the exercise of power by an authority to redress the transgression
of its rules|
Justice is the execution of consequences when the rules of a governing authority are transgressed.
The power of a ruling social authority is established and maintained according to the success it achieves
in persecuting offences against its regulations.
An authority is an authority only in so much as it is able enforce its preferences upon the behaviour of those
individuals and groups over which it claims control.
Authorities administer their 'justice' because it is 'righteous'... that is to say, because it conforms to their own simplified
perspective of the universe.
Their world-view is so self-evidentially convincing... to themselves... that nobody should be allowed to disobey their laws.
In order to further imbue the laws with unreserved respect, they are often created in the name of a god,
so that the power behind any punishments is seen to be coming from the deity and not from the humans in control.
Thus when a group of orchid-fanciers manages to take over the organisation of the local garden club... through apathy and
lack of diligence of the general membership... they will introduce rules to favour orchid-growers.
They will promote the assertion that orchids are god's preferred flower and that anyone growing anything else
will be tortured, hung, shot, burned or otherwise discouraged.
Quite a long time and numerous upheavals must eventuate before the members will be able to grow vegetables again.
At the other end of the scale, if an individual or a social organization does not have the power to administer
justice and enforce the consequences of breaking its rules, then it is not an authority and its rules are irrelevant.
Justice is not 'fairness'... although they are frequently equated... and most groups and individuals seeking redress
complain if retribution is not heavily biased in their direction.
Even although there is no precedent in nature for such a contrived concept, experience has so far indicated that
it is certainly in the interests of social stability that justice be seen to be 'fair'.
Firstly, the evidence upon which a judgement is made as to whether rules have been transgressed or not must be high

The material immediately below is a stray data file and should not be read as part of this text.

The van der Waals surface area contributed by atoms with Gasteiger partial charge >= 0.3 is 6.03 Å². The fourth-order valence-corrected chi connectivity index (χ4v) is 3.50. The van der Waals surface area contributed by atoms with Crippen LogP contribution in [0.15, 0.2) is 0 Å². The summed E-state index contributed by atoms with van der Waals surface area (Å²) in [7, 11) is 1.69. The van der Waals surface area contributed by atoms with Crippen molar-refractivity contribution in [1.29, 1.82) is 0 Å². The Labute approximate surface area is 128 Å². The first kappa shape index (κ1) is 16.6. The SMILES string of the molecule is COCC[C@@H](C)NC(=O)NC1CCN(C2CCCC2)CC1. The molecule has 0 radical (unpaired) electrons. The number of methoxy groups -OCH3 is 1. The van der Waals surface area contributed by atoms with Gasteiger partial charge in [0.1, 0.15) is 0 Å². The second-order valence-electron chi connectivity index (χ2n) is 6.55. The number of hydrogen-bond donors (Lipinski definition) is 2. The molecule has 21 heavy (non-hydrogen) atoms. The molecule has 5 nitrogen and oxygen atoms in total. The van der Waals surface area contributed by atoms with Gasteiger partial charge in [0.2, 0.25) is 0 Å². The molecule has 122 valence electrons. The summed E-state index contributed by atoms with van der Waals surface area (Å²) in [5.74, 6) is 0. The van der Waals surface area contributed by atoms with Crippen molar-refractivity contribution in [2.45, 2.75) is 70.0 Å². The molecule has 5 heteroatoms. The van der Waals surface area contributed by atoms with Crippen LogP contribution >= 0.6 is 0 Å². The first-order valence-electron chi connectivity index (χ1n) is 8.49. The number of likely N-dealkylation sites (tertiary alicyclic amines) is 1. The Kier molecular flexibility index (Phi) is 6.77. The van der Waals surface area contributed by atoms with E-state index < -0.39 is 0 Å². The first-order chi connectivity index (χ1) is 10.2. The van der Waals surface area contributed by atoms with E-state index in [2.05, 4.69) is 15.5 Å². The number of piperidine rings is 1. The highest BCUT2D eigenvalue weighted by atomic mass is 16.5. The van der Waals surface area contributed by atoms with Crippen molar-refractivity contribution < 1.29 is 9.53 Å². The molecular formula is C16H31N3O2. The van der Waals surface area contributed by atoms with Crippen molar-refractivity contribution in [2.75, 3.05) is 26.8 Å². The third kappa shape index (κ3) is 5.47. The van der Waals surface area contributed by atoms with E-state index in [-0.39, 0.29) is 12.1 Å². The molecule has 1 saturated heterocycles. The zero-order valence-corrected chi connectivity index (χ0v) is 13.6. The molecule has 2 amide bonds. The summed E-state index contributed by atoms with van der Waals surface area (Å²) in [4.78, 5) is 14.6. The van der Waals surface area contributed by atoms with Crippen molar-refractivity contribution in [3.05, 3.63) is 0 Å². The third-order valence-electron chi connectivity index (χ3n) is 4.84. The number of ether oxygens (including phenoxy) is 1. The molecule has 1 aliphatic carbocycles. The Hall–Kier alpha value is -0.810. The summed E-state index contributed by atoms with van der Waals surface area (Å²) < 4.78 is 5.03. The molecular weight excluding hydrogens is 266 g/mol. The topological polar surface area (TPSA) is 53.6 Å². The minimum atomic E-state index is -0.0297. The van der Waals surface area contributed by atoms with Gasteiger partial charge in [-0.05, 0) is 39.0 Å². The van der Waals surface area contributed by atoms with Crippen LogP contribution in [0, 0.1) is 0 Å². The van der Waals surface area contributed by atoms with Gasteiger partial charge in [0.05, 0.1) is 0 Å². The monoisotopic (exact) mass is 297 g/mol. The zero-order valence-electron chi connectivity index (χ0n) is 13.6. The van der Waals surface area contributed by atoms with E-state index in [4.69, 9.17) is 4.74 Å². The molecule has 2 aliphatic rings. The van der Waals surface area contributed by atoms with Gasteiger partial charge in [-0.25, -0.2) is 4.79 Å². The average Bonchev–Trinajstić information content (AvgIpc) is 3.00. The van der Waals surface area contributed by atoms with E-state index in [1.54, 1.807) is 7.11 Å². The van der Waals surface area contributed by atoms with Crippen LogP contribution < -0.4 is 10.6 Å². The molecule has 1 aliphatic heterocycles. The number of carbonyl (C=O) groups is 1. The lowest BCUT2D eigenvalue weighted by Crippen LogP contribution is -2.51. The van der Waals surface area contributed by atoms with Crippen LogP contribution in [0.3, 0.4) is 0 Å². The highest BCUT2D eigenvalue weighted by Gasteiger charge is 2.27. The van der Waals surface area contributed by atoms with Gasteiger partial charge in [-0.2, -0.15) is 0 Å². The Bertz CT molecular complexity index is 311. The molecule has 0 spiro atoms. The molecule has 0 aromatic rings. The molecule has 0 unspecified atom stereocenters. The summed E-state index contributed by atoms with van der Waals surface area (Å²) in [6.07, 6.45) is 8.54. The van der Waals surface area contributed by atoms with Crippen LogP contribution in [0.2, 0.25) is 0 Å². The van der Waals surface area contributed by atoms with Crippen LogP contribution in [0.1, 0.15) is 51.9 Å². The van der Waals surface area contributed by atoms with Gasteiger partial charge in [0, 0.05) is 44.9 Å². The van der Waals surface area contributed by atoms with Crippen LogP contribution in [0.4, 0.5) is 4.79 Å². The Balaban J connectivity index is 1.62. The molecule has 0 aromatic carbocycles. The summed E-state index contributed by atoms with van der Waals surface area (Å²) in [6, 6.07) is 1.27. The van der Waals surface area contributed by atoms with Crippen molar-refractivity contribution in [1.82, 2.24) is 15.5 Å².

probability facts with certificates of credibility which have been rigorously and sceptically questioned.
Secondly, justice can only be equitable or 'fair' if the rules of the governing authority and its consequent exercise of
power recognize and accept that fonts of creativity be allowed their cycle of opportunity, that the destructive
aspirations of greed be curtailed and contained, and that religious and cultural delusions be conferred no special considerations.
A justice which is inequitable... favouring one social group for example... has negative social consequences, increases instability,
and promotes the propagation of cultural pathogens... like racial intolerance...
with the ultimate inevitable consequences of revolution.
The socially equitable administration of justice by an individual or a biased group is essentially unattainable.
Every particular individual is biased by their nurture and the limit of their interests.
Any group... be it military, legal, religious or economic... espouses a perspective which appears balanced only to themselves.
When a social group manages to hijack the administration of justice, and the members
obtain economic rewards by participating, unfairness is virtually certain.
Prosecution representatives strive for convictions rather than trying to determine the actual train of events.
Defence councils strive for acquittals rather than ascertaining the guilt or not of their clients.
Evidence that is inconvenient is suppressed.
If there is a jury, it can be swayed by emotional appeals and selected information.
The justice system becomes manipulated to serve the ends of the group conducting the administration.
For social stability and equity, justice needs to be administered by
democratically elected organizations.
Existence is vastly more complex
and chaotic than any set of regulatory rules
can possibly account for.
Any system of authority needs to be administered by individuals who can make provision for
creativity and accept, perhaps ruefully, that nature is not fair and never has been.
It is a distorted aberration of social equity for one
group to dominate the delivery of justice... especially if that group specializes in the details
of the rules and their consequences.
A society can only aspire to treat its citizens even-handedly if the judgements as to guilt or
otherwise are made by a broad spectrum representation of its members.
Judgements should be made by a panel representing a diverse community interest,
which has a consensus confidence of the members.
Justice should be administered in effect by a professional panel appointed by a
procedure which promotes those individuals who have the confidence of the
society within which they live.